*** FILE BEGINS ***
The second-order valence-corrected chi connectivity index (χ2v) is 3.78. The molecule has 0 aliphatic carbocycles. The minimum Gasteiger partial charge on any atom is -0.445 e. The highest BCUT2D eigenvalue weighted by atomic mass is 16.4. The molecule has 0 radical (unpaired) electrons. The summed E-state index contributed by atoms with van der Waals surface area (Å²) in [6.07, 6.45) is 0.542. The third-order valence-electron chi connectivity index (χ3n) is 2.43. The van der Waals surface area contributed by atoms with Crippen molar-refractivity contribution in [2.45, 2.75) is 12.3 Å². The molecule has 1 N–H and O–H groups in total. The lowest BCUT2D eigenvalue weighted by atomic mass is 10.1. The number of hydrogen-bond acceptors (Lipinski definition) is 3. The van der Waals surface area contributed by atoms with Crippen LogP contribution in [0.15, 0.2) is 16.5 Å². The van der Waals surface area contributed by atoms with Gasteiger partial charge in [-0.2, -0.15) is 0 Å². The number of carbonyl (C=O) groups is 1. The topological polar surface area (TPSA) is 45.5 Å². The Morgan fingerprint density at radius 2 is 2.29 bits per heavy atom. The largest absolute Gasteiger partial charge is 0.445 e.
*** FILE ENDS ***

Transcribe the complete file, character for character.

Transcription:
The second-order valence-corrected chi connectivity index (χ2v) is 3.78. The molecule has 0 aliphatic carbocycles. The minimum Gasteiger partial charge on any atom is -0.445 e. The highest BCUT2D eigenvalue weighted by atomic mass is 16.4. The molecule has 0 radical (unpaired) electrons. The summed E-state index contributed by atoms with van der Waals surface area (Å²) in [6.07, 6.45) is 0.542. The third-order valence-electron chi connectivity index (χ3n) is 2.43. The van der Waals surface area contributed by atoms with Crippen molar-refractivity contribution in [2.45, 2.75) is 12.3 Å². The molecule has 1 N–H and O–H groups in total. The lowest BCUT2D eigenvalue weighted by atomic mass is 10.1. The number of hydrogen-bond acceptors (Lipinski definition) is 3. The van der Waals surface area contributed by atoms with Crippen LogP contribution in [0.15, 0.2) is 16.5 Å². The van der Waals surface area contributed by atoms with Gasteiger partial charge in [-0.2, -0.15) is 0 Å². The number of carbonyl (C=O) groups is 1. The topological polar surface area (TPSA) is 45.5 Å². The Morgan fingerprint density at radius 2 is 2.29 bits per heavy atom. The largest absolute Gasteiger partial charge is 0.445 e.